About a year ago, Mr. Glass called me and asked what I knew about all the Central High memorabilia being stored in a museum space in Old Central. That building (again, OLD Central, KBJR,) had already been sold, and Gary said the district’s CFO had dismissed all the archives from Central High’s long history as privately owned artifacts. She had virtually washed the district’s hands of any responsibility for it.

Of course, no school board member seemed to care. When the pressure was on, not a single member of the board with any power to act has ever shown any concern whatsoever about the fate of the school with the longest, most cherished history in the city.

The Central High School Museum Committee was scheduled for a meeting in Old Central within the next few days and I made it a point to show up. I wanted to get a sense of the situation and take one last tour of the school’s iconic tower before the place passed out of the public’s hands.

When I walked into the museum, the committee, seated around a table, all turned and looked at me. Gary wasn’t present, so I explained that I’d spoken to him and voiced to them some of his concerns about what would happen to all the school’s historical artifacts now that the old building was being vacated.

One woman ruffled up her feathers quite peevishly, and rebuked all of Mr. Glass’s concerns in a bitingly sharp voice. One of the other committee members even told her she shouldn’t be treating a member of the public so rudely. She sort of apologized, then continued to stridently maintain that she and her committee had the situation well in hand and Gary Glass and no one else had anything to worry about.

After this brief encounter with the Central High School Museum Committee, I let this part of the Central saga go, because – frankly, I didn’t think anyone in Duluth gave a damn. I was the only person from the public who’d shown up and spoken at the public hearing for the old school’s sale. By the time I had my interaction with the CHSM committee, I’d gotten a pretty strong signal from my fellow citizens that almost no one else in the city cared about the whole thing at all.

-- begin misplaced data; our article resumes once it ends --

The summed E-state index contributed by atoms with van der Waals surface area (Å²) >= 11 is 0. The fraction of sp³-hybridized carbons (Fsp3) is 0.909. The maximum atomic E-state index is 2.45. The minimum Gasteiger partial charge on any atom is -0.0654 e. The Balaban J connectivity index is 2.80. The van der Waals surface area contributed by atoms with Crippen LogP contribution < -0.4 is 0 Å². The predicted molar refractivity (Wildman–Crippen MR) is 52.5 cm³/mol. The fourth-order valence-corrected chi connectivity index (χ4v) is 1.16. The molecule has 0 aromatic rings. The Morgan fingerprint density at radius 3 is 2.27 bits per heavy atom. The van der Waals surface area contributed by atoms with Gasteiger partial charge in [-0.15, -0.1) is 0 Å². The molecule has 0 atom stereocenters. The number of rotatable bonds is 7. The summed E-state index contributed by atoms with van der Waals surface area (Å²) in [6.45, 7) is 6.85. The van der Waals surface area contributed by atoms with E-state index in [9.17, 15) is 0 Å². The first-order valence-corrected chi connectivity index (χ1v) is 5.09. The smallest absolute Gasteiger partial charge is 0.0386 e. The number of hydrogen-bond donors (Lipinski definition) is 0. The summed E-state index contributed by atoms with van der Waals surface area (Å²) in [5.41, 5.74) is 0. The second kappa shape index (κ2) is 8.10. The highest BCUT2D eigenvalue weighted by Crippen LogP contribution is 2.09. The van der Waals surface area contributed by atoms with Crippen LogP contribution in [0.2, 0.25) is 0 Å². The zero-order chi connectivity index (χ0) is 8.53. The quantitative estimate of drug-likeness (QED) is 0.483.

But Gary Glass cared. It annoys me no end that people like Gary Glass get run over by the great movers-and-shakers of Duluth. Many people still don’t know the sacrifices Gary made standing up against the senseless folly of the Red Plan, while privately combating cancer’s unrelenting scourge in his own home.

One evening, after a board meeting (still attending meetings after her diagnosis,) Fayth Glass assured me she was “one tough Norwegian.” She put up as valiant an effort as anyone ever has, but Gary’s wife did eventually succumb, to his great sorrow.

I’m a target again, standing out on Central Entrance with my Where’s Our Vote? sign. Throw all the stones you want at me, but don’t vilify Gary Glass or the time he put in on the school board. The whole establishment of the town beat him up without mercy, because he was brave enough to speak the truth.

Gary was speaking the truth again, in his worry about the Central memorabilia. Recently the stuff was put up for sale in a public auction. Left-wing golden boy and former Duluth mayor, Don Ness, commented publicly about the situation right before the auction, describing the sale of century-old artifacts as not being “right.”  

Ness showed up at the auction with some money and tried to rescue some of the artifacts from being lost to antique dealers and others who might not fully recognize the local significance.

Don, who graduated from Central and displayed some concern about the Red Plan’s decimation of the Central tradition, has, in actuality, always been a day late and a dollar short on the issue.

Once again, it was Gary Glass who had the clearest eyes. In the past year, Gary has worked tirelessly to find homes – especially public homes – for these Duluth historical artifacts. Largely due to his effort, the public library now has two copies of all 118 Central yearbooks and the UMD Martin library one copy. Karpeles Manuscript Library Museum (902 East First Street,) however, needs more copies to complete its collection.

Gary has arranged for Marshall Hardware in Lakeside to be the drop-off spot for anyone wishing to donate Central yearbooks. He will pick them up from the store and deliver them to Karpeles, and keep an inventory of all donations. His hope is to make digital copies of them, as well.